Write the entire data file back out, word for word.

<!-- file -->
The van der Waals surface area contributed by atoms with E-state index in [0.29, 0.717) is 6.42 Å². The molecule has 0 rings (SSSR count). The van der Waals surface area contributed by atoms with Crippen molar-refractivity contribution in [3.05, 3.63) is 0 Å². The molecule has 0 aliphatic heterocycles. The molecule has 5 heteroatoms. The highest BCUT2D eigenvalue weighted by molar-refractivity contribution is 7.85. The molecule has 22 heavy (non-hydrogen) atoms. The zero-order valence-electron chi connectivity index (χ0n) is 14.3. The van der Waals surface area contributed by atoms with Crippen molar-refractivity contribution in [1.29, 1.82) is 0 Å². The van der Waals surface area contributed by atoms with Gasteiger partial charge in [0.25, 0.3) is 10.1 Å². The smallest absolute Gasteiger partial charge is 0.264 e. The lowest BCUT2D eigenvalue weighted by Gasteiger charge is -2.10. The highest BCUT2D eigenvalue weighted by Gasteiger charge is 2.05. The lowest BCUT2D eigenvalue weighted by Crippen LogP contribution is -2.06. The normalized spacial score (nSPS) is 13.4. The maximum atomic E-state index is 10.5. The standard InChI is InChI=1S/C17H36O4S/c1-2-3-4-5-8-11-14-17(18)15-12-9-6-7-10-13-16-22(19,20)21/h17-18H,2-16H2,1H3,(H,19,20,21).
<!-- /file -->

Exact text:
The van der Waals surface area contributed by atoms with E-state index in [0.29, 0.717) is 6.42 Å². The molecule has 0 rings (SSSR count). The van der Waals surface area contributed by atoms with Crippen molar-refractivity contribution in [3.05, 3.63) is 0 Å². The molecule has 0 aliphatic heterocycles. The molecule has 5 heteroatoms. The highest BCUT2D eigenvalue weighted by molar-refractivity contribution is 7.85. The molecule has 22 heavy (non-hydrogen) atoms. The zero-order valence-electron chi connectivity index (χ0n) is 14.3. The van der Waals surface area contributed by atoms with Crippen molar-refractivity contribution in [1.29, 1.82) is 0 Å². The van der Waals surface area contributed by atoms with Gasteiger partial charge in [0.25, 0.3) is 10.1 Å². The smallest absolute Gasteiger partial charge is 0.264 e. The lowest BCUT2D eigenvalue weighted by Gasteiger charge is -2.10. The highest BCUT2D eigenvalue weighted by Gasteiger charge is 2.05. The lowest BCUT2D eigenvalue weighted by Crippen LogP contribution is -2.06. The normalized spacial score (nSPS) is 13.4. The maximum atomic E-state index is 10.5. The standard InChI is InChI=1S/C17H36O4S/c1-2-3-4-5-8-11-14-17(18)15-12-9-6-7-10-13-16-22(19,20)21/h17-18H,2-16H2,1H3,(H,19,20,21).